NEXTGEN: ECPs can be lifesavers

0
1320
Dr. Saed Issac

By Jody Johnson-Pettit

A new Ontario optometrist has already witnessed firsthand that trusting your gut and your patient could help to save a life.

For 30-year-old Dr. Saed Issac, this happened in October, only two months after becoming a practicing optometrist, when a patient came into his office after waking up with double vision.

“His medical history included DMT2 and hypertension. His blood pressure was normal in the office and he repeatedly denied a spike in his blood sugar,” says Dr. Isaac.

“I diagnosed him with isolated right CN6 palsy. My gut told me something was off here, so I gave him an eye patch to help with diplopia, but more importantly, told him to get an MRI/CT scan done ASAP. He ended up going the next day, where a new symptom of numbness in his left leg appeared. The scan results showed a hemorrhagic stroke in the middle of the brain. I may not have saved his life, but his life was at risk.”

Dr. Isaac has been a practicing optometrist since August 2018. He graduated with a Doctorate of Optometry, Dean’s Honours List, from the University of Waterloo, but says his career path towards optometry began in high school.

“I used to sit in the front row of the class because I could not see anything and I would sometimes take notes by listening only. I eventually got glasses, but still did not know much about optometry, aside from the glasses part,” he says.

“It wasn’t until I was studying for the MCAT (medical college admission test) that I learned what optometry was all about. I was studying 12 to 14 hours a day and kept getting headaches and eyestrain. I went to a local OD where a student examined me and educated me about optometry. He made it sound like an interesting profession and convinced me to look into it.”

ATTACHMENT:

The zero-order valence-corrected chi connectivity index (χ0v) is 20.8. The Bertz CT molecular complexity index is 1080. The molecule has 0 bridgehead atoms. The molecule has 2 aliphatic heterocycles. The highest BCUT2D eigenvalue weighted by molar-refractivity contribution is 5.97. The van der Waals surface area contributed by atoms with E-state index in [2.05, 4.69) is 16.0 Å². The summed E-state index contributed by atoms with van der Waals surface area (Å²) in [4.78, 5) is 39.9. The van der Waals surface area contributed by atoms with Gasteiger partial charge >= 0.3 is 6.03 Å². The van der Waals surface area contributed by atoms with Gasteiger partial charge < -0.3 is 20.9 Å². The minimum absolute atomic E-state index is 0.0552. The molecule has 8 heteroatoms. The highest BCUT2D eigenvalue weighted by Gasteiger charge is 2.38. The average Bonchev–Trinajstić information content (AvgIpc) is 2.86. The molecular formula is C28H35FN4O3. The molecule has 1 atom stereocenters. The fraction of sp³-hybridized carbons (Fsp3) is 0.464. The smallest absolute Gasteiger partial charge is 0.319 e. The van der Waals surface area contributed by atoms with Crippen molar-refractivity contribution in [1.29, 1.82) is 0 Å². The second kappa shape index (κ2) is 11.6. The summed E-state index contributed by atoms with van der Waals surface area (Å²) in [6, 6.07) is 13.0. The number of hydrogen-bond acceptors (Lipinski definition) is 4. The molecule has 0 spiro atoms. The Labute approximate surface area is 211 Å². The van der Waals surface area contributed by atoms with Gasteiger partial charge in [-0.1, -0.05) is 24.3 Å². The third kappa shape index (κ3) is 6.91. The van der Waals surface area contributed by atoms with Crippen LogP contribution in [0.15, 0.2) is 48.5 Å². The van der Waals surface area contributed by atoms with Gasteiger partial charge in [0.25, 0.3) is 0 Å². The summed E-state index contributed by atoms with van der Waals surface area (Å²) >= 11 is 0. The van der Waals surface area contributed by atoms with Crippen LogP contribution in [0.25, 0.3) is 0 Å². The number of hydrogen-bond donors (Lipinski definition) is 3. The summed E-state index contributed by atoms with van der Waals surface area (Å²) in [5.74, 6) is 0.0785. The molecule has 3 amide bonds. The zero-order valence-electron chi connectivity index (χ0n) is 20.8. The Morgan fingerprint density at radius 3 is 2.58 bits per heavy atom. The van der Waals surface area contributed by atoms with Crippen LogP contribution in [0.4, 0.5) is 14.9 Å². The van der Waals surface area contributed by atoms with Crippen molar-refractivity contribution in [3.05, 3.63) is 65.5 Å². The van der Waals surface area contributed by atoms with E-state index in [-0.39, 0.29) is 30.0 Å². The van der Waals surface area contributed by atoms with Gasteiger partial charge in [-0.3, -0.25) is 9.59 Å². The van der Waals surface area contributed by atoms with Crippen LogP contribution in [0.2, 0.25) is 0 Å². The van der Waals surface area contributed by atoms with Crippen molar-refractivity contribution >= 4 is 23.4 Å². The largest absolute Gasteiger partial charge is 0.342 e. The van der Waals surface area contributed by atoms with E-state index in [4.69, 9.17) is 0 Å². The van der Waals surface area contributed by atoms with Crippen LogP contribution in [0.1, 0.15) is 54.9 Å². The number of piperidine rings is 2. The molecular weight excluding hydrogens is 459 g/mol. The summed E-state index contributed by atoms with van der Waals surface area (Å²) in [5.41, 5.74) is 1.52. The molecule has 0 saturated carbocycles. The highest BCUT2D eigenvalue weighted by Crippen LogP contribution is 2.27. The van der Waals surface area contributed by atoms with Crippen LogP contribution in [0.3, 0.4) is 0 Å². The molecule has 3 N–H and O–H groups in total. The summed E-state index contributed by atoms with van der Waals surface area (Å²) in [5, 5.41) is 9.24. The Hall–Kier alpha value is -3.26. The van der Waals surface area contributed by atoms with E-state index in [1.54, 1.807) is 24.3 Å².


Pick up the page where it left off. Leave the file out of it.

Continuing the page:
Dr. Isaac is now an associate optometrist at Dr. Moussa Professional Optometry Corp. in Windsor, Ont., and Eye Smile Vision in Amherstburg, Ont.

He says it is important to him to know his patients on a personal level and to keep building long-lasting relationships.

“As a refugee myself, I work with a lot of immigrants in the Windsor area. A lot of them have never had an eye exam before, so it can be very challenging. However, it can also be very rewarding. Patient education becomes very important, as many of them don’t have a GP. I always remind them to check their eyes and health on a regular basis.”

As a new optometrist, Dr. Isaac believes networking plays a very important role, whether it is with general practitioners or other eye care professionals.

“Being a member of the Ontario Association of Optometrists (OAO) has been a great resource to network with fellow optometrists across the province,” he says.

“Last year, I had the opportunity to volunteer at the OAO Symposium and Infomart as a fourth year OD student. I was there for the full conference, so I learned a lot about the association and spoke with many ODs. My local Windsor society has also allowed me to meet other ODs and I have visited many OMDs in their offices. So, don’t be shy to go knock on the door and introduce yourself.”

He says his plan is to one day have a practice of his own.

“But that’s a long road ahead. I am trying to learn how to run a practice and what it entails,” he says.

NO COMMENTS